Turns out it’s a resonance phenomenon, and both the shape of the bay or coastline and its depth play a part.  Tides are lunar with a 12-1/2 hour period.  So, if the time it takes for a bay to  fill or empty is a multiple of 12-1/2, the effects will build on each other and amplify each other and you get big tides.  Just like if you – or your grandkids – slosh water in the bathtub with just the right frequency, water will go over the lip and splash on the floor.  Conversely, you can have a section that fills or empties in an interval that is off-cycle to the tides, there the effects will cancel each other out and you get small tides.

photo from:
You can even have areas with no tide at all as shown on the nodes on this figure.  In this case the 1-foot tides in the upper Chesapeake is a bad example because it is constrained by flow through the relatively narrow mouth of the Bay. 

Remember those pretty, pristine rivers I showed earlier?  Here’s the more developed part, in south Florida; note the channels everywhere and hard walls.  Boaters refer to this as the canyon, and if another boat passes you the wakes reverberate, bounce back and forth off these hard walls and rock you pretty strongly.  A good illustration for the power of shoreline vegetation to dampen the energy of storm surge.

Anyway, we survived that and here we are south of Miami the night before our big passage across the Gulf Stream.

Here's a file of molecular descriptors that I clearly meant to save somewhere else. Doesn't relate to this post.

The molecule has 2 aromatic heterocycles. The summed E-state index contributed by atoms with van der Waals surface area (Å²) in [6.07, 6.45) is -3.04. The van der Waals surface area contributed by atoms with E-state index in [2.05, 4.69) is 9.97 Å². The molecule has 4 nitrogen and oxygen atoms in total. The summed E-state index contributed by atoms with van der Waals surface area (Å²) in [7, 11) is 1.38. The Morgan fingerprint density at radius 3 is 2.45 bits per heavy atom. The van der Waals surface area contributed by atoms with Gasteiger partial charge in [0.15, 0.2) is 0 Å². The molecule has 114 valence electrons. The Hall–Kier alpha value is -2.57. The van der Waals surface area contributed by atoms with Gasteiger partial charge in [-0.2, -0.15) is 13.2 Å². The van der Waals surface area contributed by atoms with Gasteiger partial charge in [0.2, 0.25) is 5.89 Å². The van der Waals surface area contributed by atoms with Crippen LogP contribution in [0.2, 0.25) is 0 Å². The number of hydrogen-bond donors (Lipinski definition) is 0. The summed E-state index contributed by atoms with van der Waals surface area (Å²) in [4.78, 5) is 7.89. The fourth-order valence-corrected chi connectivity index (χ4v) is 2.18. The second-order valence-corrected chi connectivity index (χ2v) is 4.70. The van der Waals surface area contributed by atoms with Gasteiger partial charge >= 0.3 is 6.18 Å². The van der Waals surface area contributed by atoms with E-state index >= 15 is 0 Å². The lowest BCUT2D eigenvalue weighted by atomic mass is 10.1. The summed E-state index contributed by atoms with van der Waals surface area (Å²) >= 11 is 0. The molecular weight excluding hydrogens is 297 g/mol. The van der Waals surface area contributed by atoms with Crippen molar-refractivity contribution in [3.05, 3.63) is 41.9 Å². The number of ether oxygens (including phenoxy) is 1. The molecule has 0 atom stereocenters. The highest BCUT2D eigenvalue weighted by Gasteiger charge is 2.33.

photo from:
This looks a bit like psychedelic art from the 60s but it’s just a great NASA image showing the relative strength and direction of ocean currents.  And here’s the Gulf Stream, a current of clear warm water that starts in the Caribbean, wraps around the coast of Florida, up the U.S. East Coast, then hangs a right and heads over to Europe.  One thing this figure explains is why the water in south Florida is pretty and clear like in the Caribbean, instead of the dark greenish-black Atlantic water further north up the coast.  Its actually something of a desert, lacking the plankton and other basic nutrients present in our cold, dark green water that’s the basic food for ocean life.  The other thing, is this is feared as one of the more boisterous ocean currents, there could be 4 knots running through here.  That makes sense at a place like this pinch point between Hispaniola and Puerto Rico where a lot of ocean water squeezes between 2 largish islands, but why here near Miami?

photo from: